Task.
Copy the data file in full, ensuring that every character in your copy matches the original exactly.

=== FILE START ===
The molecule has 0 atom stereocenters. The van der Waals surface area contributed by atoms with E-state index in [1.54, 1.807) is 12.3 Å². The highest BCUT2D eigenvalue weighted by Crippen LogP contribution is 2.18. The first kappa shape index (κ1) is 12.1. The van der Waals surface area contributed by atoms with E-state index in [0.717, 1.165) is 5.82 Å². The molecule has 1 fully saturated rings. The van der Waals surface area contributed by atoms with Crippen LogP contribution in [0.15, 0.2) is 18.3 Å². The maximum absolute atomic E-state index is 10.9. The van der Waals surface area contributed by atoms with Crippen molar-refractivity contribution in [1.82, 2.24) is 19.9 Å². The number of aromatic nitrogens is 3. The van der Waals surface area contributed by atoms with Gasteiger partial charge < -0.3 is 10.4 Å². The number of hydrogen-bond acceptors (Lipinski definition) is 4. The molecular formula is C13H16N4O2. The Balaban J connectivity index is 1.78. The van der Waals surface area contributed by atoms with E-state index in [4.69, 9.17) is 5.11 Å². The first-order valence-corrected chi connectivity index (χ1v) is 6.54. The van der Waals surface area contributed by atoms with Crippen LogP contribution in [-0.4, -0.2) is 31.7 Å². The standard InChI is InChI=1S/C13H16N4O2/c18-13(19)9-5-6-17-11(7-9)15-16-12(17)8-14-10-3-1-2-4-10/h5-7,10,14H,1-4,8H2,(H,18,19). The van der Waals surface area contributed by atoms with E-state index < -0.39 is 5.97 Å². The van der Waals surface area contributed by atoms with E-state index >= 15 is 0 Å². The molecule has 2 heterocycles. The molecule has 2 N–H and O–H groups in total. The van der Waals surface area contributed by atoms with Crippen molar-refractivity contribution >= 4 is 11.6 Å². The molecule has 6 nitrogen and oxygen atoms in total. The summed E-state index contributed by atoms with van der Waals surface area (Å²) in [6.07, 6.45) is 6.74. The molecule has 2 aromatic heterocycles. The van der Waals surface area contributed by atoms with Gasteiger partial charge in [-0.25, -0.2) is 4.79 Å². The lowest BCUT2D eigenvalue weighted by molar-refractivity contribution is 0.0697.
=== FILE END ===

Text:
The molecule has 0 atom stereocenters. The van der Waals surface area contributed by atoms with E-state index in [1.54, 1.807) is 12.3 Å². The highest BCUT2D eigenvalue weighted by Crippen LogP contribution is 2.18. The first kappa shape index (κ1) is 12.1. The van der Waals surface area contributed by atoms with E-state index in [0.717, 1.165) is 5.82 Å². The molecule has 1 fully saturated rings. The van der Waals surface area contributed by atoms with Crippen LogP contribution in [0.15, 0.2) is 18.3 Å². The maximum absolute atomic E-state index is 10.9. The van der Waals surface area contributed by atoms with Crippen molar-refractivity contribution in [1.82, 2.24) is 19.9 Å². The number of aromatic nitrogens is 3. The van der Waals surface area contributed by atoms with Gasteiger partial charge < -0.3 is 10.4 Å². The number of hydrogen-bond acceptors (Lipinski definition) is 4. The molecular formula is C13H16N4O2. The Balaban J connectivity index is 1.78. The van der Waals surface area contributed by atoms with E-state index in [4.69, 9.17) is 5.11 Å². The first-order valence-corrected chi connectivity index (χ1v) is 6.54. The van der Waals surface area contributed by atoms with Crippen LogP contribution in [-0.4, -0.2) is 31.7 Å². The standard InChI is InChI=1S/C13H16N4O2/c18-13(19)9-5-6-17-11(7-9)15-16-12(17)8-14-10-3-1-2-4-10/h5-7,10,14H,1-4,8H2,(H,18,19). The van der Waals surface area contributed by atoms with E-state index < -0.39 is 5.97 Å². The van der Waals surface area contributed by atoms with E-state index >= 15 is 0 Å². The molecule has 2 heterocycles. The molecule has 2 N–H and O–H groups in total. The van der Waals surface area contributed by atoms with Crippen molar-refractivity contribution >= 4 is 11.6 Å². The molecule has 6 nitrogen and oxygen atoms in total. The summed E-state index contributed by atoms with van der Waals surface area (Å²) in [6.07, 6.45) is 6.74. The molecule has 2 aromatic heterocycles. The van der Waals surface area contributed by atoms with Gasteiger partial charge in [-0.25, -0.2) is 4.79 Å². The lowest BCUT2D eigenvalue weighted by molar-refractivity contribution is 0.0697.